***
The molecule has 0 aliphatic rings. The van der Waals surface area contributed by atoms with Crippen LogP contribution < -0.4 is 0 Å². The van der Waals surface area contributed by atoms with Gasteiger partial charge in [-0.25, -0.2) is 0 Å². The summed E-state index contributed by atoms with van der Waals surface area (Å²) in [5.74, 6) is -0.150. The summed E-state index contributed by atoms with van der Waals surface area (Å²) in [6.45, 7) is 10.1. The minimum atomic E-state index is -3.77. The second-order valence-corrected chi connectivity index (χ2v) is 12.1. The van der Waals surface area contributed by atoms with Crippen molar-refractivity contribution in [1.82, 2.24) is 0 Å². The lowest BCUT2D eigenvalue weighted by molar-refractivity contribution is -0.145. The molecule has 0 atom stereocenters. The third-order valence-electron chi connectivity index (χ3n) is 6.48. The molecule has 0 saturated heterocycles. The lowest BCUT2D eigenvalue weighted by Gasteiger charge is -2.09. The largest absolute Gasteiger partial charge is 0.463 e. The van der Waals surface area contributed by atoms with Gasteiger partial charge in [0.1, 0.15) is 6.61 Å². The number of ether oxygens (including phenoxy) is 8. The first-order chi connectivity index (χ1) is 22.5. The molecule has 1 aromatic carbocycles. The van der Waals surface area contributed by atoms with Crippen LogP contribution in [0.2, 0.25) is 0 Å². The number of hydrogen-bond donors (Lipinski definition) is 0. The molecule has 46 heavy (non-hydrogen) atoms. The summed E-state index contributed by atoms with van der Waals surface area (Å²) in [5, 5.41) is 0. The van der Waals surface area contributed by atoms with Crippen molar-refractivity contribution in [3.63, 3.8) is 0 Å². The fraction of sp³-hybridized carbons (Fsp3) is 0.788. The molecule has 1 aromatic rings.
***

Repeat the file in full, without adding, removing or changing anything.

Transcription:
The molecule has 0 aliphatic rings. The van der Waals surface area contributed by atoms with Crippen LogP contribution < -0.4 is 0 Å². The van der Waals surface area contributed by atoms with Gasteiger partial charge in [-0.25, -0.2) is 0 Å². The summed E-state index contributed by atoms with van der Waals surface area (Å²) in [5.74, 6) is -0.150. The summed E-state index contributed by atoms with van der Waals surface area (Å²) in [6.45, 7) is 10.1. The minimum atomic E-state index is -3.77. The second-order valence-corrected chi connectivity index (χ2v) is 12.1. The van der Waals surface area contributed by atoms with Crippen molar-refractivity contribution in [1.82, 2.24) is 0 Å². The lowest BCUT2D eigenvalue weighted by molar-refractivity contribution is -0.145. The molecule has 0 atom stereocenters. The third-order valence-electron chi connectivity index (χ3n) is 6.48. The molecule has 0 saturated heterocycles. The lowest BCUT2D eigenvalue weighted by Gasteiger charge is -2.09. The largest absolute Gasteiger partial charge is 0.463 e. The van der Waals surface area contributed by atoms with Gasteiger partial charge in [0.1, 0.15) is 6.61 Å². The number of ether oxygens (including phenoxy) is 8. The first-order chi connectivity index (χ1) is 22.5. The molecule has 1 aromatic carbocycles. The van der Waals surface area contributed by atoms with Crippen LogP contribution in [0.2, 0.25) is 0 Å². The number of hydrogen-bond donors (Lipinski definition) is 0. The molecule has 46 heavy (non-hydrogen) atoms. The summed E-state index contributed by atoms with van der Waals surface area (Å²) in [5, 5.41) is 0. The van der Waals surface area contributed by atoms with Crippen molar-refractivity contribution in [3.63, 3.8) is 0 Å². The fraction of sp³-hybridized carbons (Fsp3) is 0.788. The molecule has 1 aromatic rings.